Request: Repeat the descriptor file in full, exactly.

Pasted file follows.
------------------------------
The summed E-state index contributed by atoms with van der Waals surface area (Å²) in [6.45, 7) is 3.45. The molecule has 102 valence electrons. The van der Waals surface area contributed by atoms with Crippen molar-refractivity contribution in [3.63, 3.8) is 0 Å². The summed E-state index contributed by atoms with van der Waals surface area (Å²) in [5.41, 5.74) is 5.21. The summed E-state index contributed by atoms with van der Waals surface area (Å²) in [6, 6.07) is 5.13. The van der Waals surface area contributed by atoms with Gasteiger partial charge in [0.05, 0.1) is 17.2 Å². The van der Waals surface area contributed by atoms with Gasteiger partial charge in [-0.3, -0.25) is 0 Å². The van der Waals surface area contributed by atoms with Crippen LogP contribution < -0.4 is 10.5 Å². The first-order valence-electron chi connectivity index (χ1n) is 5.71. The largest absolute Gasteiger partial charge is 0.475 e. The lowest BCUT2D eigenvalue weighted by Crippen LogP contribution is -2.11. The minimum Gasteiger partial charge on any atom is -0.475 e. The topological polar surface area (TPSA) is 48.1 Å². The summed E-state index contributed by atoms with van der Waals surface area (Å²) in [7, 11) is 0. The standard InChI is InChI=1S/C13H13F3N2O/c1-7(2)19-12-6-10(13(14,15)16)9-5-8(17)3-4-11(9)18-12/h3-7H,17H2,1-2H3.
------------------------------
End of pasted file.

The summed E-state index contributed by atoms with van der Waals surface area (Å²) in [6.45, 7) is 3.45. The molecule has 102 valence electrons. The van der Waals surface area contributed by atoms with Crippen molar-refractivity contribution in [3.63, 3.8) is 0 Å². The summed E-state index contributed by atoms with van der Waals surface area (Å²) in [5.41, 5.74) is 5.21. The summed E-state index contributed by atoms with van der Waals surface area (Å²) in [6, 6.07) is 5.13. The van der Waals surface area contributed by atoms with Gasteiger partial charge in [0.05, 0.1) is 17.2 Å². The van der Waals surface area contributed by atoms with Gasteiger partial charge in [-0.3, -0.25) is 0 Å². The van der Waals surface area contributed by atoms with Crippen LogP contribution < -0.4 is 10.5 Å². The first-order valence-electron chi connectivity index (χ1n) is 5.71. The largest absolute Gasteiger partial charge is 0.475 e. The lowest BCUT2D eigenvalue weighted by Crippen LogP contribution is -2.11. The minimum Gasteiger partial charge on any atom is -0.475 e. The topological polar surface area (TPSA) is 48.1 Å². The summed E-state index contributed by atoms with van der Waals surface area (Å²) in [7, 11) is 0. The standard InChI is InChI=1S/C13H13F3N2O/c1-7(2)19-12-6-10(13(14,15)16)9-5-8(17)3-4-11(9)18-12/h3-7H,17H2,1-2H3.